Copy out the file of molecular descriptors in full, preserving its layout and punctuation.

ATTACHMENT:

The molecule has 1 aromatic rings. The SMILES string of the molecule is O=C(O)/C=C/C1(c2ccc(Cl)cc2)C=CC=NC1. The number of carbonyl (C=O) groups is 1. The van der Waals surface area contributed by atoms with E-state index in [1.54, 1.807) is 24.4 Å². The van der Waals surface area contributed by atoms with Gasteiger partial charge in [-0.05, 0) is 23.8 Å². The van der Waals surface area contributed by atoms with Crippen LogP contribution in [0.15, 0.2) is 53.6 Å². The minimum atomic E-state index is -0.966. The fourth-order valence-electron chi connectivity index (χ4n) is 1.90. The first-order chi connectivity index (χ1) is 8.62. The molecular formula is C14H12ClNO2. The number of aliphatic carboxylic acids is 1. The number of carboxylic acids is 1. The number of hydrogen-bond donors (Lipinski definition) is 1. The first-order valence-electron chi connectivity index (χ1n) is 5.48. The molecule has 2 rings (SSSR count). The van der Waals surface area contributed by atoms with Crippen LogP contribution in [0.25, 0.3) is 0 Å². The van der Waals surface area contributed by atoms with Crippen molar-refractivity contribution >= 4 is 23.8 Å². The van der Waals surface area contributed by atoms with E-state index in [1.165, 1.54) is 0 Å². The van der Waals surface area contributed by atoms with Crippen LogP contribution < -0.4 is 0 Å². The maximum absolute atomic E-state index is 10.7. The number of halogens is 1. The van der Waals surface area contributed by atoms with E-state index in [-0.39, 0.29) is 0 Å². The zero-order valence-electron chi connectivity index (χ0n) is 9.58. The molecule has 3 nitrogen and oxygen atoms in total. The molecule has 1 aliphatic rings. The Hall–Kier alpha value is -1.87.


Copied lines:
The molecule has 1 aromatic rings. The SMILES string of the molecule is O=C(O)/C=C/C1(c2ccc(Cl)cc2)C=CC=NC1. The number of carbonyl (C=O) groups is 1. The van der Waals surface area contributed by atoms with E-state index in [1.54, 1.807) is 24.4 Å². The van der Waals surface area contributed by atoms with Gasteiger partial charge in [-0.05, 0) is 23.8 Å². The van der Waals surface area contributed by atoms with Crippen LogP contribution in [0.15, 0.2) is 53.6 Å². The minimum atomic E-state index is -0.966. The fourth-order valence-electron chi connectivity index (χ4n) is 1.90. The first-order chi connectivity index (χ1) is 8.62. The molecular formula is C14H12ClNO2. The number of aliphatic carboxylic acids is 1. The number of carboxylic acids is 1. The number of hydrogen-bond donors (Lipinski definition) is 1. The first-order valence-electron chi connectivity index (χ1n) is 5.48. The molecule has 2 rings (SSSR count). The van der Waals surface area contributed by atoms with Crippen LogP contribution in [0.25, 0.3) is 0 Å². The van der Waals surface area contributed by atoms with Crippen molar-refractivity contribution >= 4 is 23.8 Å². The van der Waals surface area contributed by atoms with E-state index in [1.165, 1.54) is 0 Å². The van der Waals surface area contributed by atoms with Crippen LogP contribution < -0.4 is 0 Å². The maximum absolute atomic E-state index is 10.7. The number of halogens is 1. The van der Waals surface area contributed by atoms with E-state index in [-0.39, 0.29) is 0 Å². The zero-order valence-electron chi connectivity index (χ0n) is 9.58. The molecule has 3 nitrogen and oxygen atoms in total. The molecule has 1 aliphatic rings. The Hall–Kier alpha value is -1.87.